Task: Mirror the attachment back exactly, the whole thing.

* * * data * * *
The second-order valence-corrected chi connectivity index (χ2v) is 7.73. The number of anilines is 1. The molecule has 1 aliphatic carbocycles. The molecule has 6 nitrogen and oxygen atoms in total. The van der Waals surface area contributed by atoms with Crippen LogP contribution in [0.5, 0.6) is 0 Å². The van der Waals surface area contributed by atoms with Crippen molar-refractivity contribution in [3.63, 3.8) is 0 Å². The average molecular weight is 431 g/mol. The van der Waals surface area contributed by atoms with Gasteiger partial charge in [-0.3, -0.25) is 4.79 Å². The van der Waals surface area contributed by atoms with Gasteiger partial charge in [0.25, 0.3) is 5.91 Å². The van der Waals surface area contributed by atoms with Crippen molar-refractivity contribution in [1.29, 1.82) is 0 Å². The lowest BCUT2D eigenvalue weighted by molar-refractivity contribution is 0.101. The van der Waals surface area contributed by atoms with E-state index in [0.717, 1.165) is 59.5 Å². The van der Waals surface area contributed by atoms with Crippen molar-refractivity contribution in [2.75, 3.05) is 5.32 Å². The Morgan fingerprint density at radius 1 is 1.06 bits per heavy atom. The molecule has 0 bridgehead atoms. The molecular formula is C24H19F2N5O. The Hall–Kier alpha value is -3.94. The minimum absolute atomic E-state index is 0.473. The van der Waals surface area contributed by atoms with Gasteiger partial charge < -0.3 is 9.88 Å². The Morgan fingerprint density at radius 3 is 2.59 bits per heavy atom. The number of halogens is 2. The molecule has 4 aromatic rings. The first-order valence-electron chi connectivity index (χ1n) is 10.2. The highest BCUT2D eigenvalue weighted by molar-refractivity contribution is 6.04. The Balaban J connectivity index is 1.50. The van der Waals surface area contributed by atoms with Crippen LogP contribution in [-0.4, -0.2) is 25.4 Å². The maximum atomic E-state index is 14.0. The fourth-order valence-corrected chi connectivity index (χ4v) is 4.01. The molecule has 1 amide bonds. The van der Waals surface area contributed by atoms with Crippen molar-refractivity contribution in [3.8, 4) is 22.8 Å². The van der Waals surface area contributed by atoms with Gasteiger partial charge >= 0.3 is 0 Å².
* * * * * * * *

The second-order valence-corrected chi connectivity index (χ2v) is 7.73. The number of anilines is 1. The molecule has 1 aliphatic carbocycles. The molecule has 6 nitrogen and oxygen atoms in total. The van der Waals surface area contributed by atoms with Crippen LogP contribution in [0.5, 0.6) is 0 Å². The van der Waals surface area contributed by atoms with Crippen molar-refractivity contribution in [3.63, 3.8) is 0 Å². The average molecular weight is 431 g/mol. The van der Waals surface area contributed by atoms with Gasteiger partial charge in [-0.3, -0.25) is 4.79 Å². The van der Waals surface area contributed by atoms with Gasteiger partial charge in [0.25, 0.3) is 5.91 Å². The van der Waals surface area contributed by atoms with Crippen molar-refractivity contribution in [1.29, 1.82) is 0 Å². The lowest BCUT2D eigenvalue weighted by molar-refractivity contribution is 0.101. The van der Waals surface area contributed by atoms with E-state index in [0.717, 1.165) is 59.5 Å². The van der Waals surface area contributed by atoms with Crippen molar-refractivity contribution in [2.75, 3.05) is 5.32 Å². The Morgan fingerprint density at radius 1 is 1.06 bits per heavy atom. The molecule has 0 bridgehead atoms. The molecular formula is C24H19F2N5O. The Hall–Kier alpha value is -3.94. The minimum absolute atomic E-state index is 0.473. The van der Waals surface area contributed by atoms with Gasteiger partial charge < -0.3 is 9.88 Å². The Morgan fingerprint density at radius 3 is 2.59 bits per heavy atom. The number of halogens is 2. The molecule has 4 aromatic rings. The first-order valence-electron chi connectivity index (χ1n) is 10.2. The highest BCUT2D eigenvalue weighted by molar-refractivity contribution is 6.04. The Balaban J connectivity index is 1.50. The van der Waals surface area contributed by atoms with Crippen LogP contribution in [-0.4, -0.2) is 25.4 Å². The maximum atomic E-state index is 14.0. The fourth-order valence-corrected chi connectivity index (χ4v) is 4.01. The molecule has 1 amide bonds. The van der Waals surface area contributed by atoms with Crippen molar-refractivity contribution in [3.8, 4) is 22.8 Å². The van der Waals surface area contributed by atoms with Gasteiger partial charge >= 0.3 is 0 Å².